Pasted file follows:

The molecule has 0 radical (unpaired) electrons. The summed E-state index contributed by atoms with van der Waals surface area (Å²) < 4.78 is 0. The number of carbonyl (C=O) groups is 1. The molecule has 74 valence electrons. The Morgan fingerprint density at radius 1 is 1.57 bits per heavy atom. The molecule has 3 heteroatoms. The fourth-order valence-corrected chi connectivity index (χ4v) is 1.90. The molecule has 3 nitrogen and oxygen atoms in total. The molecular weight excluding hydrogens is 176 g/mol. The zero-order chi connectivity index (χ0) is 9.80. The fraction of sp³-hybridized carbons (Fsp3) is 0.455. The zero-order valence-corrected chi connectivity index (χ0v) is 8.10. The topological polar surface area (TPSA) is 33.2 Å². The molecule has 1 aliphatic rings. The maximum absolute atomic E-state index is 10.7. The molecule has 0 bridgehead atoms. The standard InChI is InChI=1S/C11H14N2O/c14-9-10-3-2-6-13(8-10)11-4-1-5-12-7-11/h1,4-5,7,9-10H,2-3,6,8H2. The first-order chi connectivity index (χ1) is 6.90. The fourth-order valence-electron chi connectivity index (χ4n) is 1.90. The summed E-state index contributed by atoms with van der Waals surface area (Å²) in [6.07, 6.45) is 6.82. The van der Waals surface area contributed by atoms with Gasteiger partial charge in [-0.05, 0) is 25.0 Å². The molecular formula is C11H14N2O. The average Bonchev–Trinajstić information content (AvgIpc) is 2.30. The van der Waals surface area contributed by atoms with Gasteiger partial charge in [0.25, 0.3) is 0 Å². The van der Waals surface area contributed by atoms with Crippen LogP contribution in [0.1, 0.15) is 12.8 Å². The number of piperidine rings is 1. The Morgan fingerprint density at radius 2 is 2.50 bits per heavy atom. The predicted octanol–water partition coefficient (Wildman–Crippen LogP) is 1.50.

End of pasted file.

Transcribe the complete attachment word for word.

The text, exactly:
The molecule has 0 radical (unpaired) electrons. The summed E-state index contributed by atoms with van der Waals surface area (Å²) < 4.78 is 0. The number of carbonyl (C=O) groups is 1. The molecule has 74 valence electrons. The Morgan fingerprint density at radius 1 is 1.57 bits per heavy atom. The molecule has 3 heteroatoms. The fourth-order valence-corrected chi connectivity index (χ4v) is 1.90. The molecule has 3 nitrogen and oxygen atoms in total. The molecular weight excluding hydrogens is 176 g/mol. The zero-order chi connectivity index (χ0) is 9.80. The fraction of sp³-hybridized carbons (Fsp3) is 0.455. The zero-order valence-corrected chi connectivity index (χ0v) is 8.10. The topological polar surface area (TPSA) is 33.2 Å². The molecule has 1 aliphatic rings. The maximum absolute atomic E-state index is 10.7. The molecule has 0 bridgehead atoms. The standard InChI is InChI=1S/C11H14N2O/c14-9-10-3-2-6-13(8-10)11-4-1-5-12-7-11/h1,4-5,7,9-10H,2-3,6,8H2. The first-order chi connectivity index (χ1) is 6.90. The fourth-order valence-electron chi connectivity index (χ4n) is 1.90. The summed E-state index contributed by atoms with van der Waals surface area (Å²) in [6.07, 6.45) is 6.82. The van der Waals surface area contributed by atoms with Gasteiger partial charge in [-0.05, 0) is 25.0 Å². The molecular formula is C11H14N2O. The average Bonchev–Trinajstić information content (AvgIpc) is 2.30. The van der Waals surface area contributed by atoms with Gasteiger partial charge in [0.25, 0.3) is 0 Å². The van der Waals surface area contributed by atoms with Crippen LogP contribution in [0.1, 0.15) is 12.8 Å². The number of piperidine rings is 1. The Morgan fingerprint density at radius 2 is 2.50 bits per heavy atom. The predicted octanol–water partition coefficient (Wildman–Crippen LogP) is 1.50.